Many Americans struggle with the nuances of prescriptive grammar in relation to their names. If you want to follow the prescribed rules, here is a recap of how to pluralize your family name for your holiday cards.… Read More
The Department of English of the University of Denver will be hosting a special conference called “Seafaring: An Early Medieval Conference on the Islands of the North Atlantic” from the 3rd to the 5th of November, 2016. Abstracts for the conference for sessions, seminars, workshops/forums are now being accepted.
Scientists whose work deals with naming and the cross-cultural and/or multi-linguistic relationships among people of the North Atlantic are encouraged to submit an abstract. The Medieval Association of Place and Space (MAPS) can provide more information on that event and on other events of potential interest to researchers working on cartography, geography, and onomastics.
Registration is now open for the 2016 conference of the Association of American Geographers (AAG) to be held in San Francisco, California from March 29th to April 2nd 2016. The meeting will be held in the Hilton San Francisco Union Square and will feature over 5,000 presentations, posters, workshops, and field trips. Poster abstract submissions are due by the February 18th, 2016.
The American Name Society is sad to share the tragic news, recently confirmed by the Association of the American Geographers (AAG): On the 13th of November, 2015, French geographer, Dr. Matthieu Giroud, an Associate Professor at the Université Paris-Est Marne-la-Vallée, was murdered in the terrorist attacks in Paris, France. Dr. Giroud’s area of specialization was immigration and inter-ethnic relations. Dr. Giroud leaves behind his 3 year old son and his wife, who is pregnant with their second child.
The American Name Society expresses condolences to both the Giroud family and all the other mourners who’ve lost loved ones during terrorist attacks this year.
The Association of Researchers in Theoretical and Applied Linguistics will be holding its 4th annual conference entitled the “Structure, Use, and Meaning”. The conference will be held from the 21st to the 24th of September 2016, in Braşov, Romania. The purpose of the conference is to reinforce a dialogue between researchers and practitioners.… Read More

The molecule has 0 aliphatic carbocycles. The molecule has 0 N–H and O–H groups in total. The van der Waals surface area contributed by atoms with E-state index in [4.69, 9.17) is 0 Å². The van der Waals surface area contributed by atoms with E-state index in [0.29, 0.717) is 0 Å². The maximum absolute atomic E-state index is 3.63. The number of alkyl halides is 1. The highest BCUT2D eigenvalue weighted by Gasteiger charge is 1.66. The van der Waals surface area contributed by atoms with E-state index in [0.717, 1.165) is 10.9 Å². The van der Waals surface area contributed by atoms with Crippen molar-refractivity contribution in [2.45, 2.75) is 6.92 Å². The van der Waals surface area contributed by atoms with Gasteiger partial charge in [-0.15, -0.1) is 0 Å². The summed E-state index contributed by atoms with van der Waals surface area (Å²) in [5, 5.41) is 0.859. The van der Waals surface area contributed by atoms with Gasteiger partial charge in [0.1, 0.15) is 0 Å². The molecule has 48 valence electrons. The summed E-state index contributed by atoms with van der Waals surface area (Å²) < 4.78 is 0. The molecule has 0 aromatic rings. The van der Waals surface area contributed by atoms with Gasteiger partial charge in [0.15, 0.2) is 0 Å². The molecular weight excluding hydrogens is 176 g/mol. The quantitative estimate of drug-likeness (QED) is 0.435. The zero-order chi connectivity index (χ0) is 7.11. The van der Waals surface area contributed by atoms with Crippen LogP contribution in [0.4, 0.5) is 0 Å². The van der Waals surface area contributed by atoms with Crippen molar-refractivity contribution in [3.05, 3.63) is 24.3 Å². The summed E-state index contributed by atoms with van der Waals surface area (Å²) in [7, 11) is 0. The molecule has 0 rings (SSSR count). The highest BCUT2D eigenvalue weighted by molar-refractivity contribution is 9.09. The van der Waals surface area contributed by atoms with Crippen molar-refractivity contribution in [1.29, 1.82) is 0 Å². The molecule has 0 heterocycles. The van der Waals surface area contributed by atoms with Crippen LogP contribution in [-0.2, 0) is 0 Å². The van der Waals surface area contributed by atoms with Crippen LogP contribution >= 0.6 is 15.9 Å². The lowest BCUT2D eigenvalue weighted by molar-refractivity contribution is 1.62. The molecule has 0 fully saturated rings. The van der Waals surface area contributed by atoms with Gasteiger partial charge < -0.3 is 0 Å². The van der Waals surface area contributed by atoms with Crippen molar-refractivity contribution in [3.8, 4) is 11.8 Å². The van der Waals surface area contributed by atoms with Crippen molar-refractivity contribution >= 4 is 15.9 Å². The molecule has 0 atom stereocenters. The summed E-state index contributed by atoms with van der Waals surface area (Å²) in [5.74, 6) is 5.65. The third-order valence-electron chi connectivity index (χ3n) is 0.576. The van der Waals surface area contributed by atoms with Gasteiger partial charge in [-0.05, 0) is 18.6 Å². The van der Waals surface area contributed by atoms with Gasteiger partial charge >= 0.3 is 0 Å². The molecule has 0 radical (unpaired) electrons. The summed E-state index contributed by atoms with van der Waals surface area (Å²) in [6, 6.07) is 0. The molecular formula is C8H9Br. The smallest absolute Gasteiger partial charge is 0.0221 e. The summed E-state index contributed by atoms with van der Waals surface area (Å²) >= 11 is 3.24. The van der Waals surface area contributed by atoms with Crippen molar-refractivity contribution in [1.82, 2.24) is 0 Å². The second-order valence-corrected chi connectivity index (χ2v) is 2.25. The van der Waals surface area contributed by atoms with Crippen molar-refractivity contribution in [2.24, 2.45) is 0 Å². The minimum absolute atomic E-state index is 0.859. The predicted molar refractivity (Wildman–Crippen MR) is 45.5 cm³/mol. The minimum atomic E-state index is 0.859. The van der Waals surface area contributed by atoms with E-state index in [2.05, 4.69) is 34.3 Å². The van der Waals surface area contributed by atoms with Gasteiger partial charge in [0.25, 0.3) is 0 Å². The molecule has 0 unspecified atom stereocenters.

When an asteroid is discovered and its orbit is determined, it is given a provisional identification number. Sometime later, the celestial body may be issued a formal name to be listed by the International Astronomical Union. Recently, NASA held a contest inviting students under the age of 18 to name the asteroid number: 101955 199 RQ36.
- The name could not be longer than 16 characters.
- It must be pronounceable in more than one language.
- It could not be considered offensive.
By the time the contest deadline arrived, officials had received more than 8,000 suggestions from school children from around the world.
After reviewing this proposals, judges finally selected the name Bennu which was sent in by 9 year old Michael Puzio from North Carolina. According to officials, what made this name the winner was meaningful history. A mythological name for a large heron, the symbol of Osiris, the name Bennu means “the Ascending One” which brilliantly reflects the fact that in 2023, the asteroid will rise and shine across Earth’s night sky.
In September 2016, NASA will launch a spacecraft to take samples from Bennu. The name of this special mission is OSIRIS-Rex, an acronym for the “Origins-Spectral Interpretation-Resource Identification-Security-Regolith Explorer.”
The Vietnamese Australian Phuc Dat Bich posted his passport to Facebook to prove that his name is authentic. This is yet another example of how ethnic diversity can complicate Facebook’s real name policy.
The Guild of One-Name Studies will be holding an international conference from the 1st to the 3rd of April 2016 at the Hilton Metropole Hotel in Birmingham, England. See the conference website for more information on the preliminary conference programme, conference registration, or the Guild itself.
On the 5th of February 2015, a congressional committee was assigned to consider H.R. 760, a bill to rename the “Bureau of Prisons” to the “Bureau of Corrections”. Jason Chaffetz, a Republican representative for Utah’s 3rd congressional district, introduced the bill to help change the US society’s mindset toward incarceration. As Chaffetz explained in an interview with The Hill, the name change would also reflect the fact that 48 states in the Union currently use the name “corrections” instead of “prisons”. According to some prognoses, the bill only has a 1% chance of being enacted.
This November, the makers of the Monopoly board game unveiled the official Melbourne edition. From Great Ocean Road and the National Gallery of Victoria to Queen Vic Market and the University of Melbourne, this special edition has replaced many of the original iconic place names with well-known toponymic tourist attractions.
While many Melburnians are lamenting the loss of the toponyms they grew up with, others are complaining that the board game’s choice of place names reinforces many outsiders’ stereotypes. However, Lord Mayor of Melbourne, Robert Doyle, is not worried at all by the fuss. As he revealed in an interview featured on news.com.au, he hopes that families will have “amicable fights about what should be on the board and what is” while they have “a wonderful time playing their local game […] This is our game, a part of our community and the landmarks that make up our story.”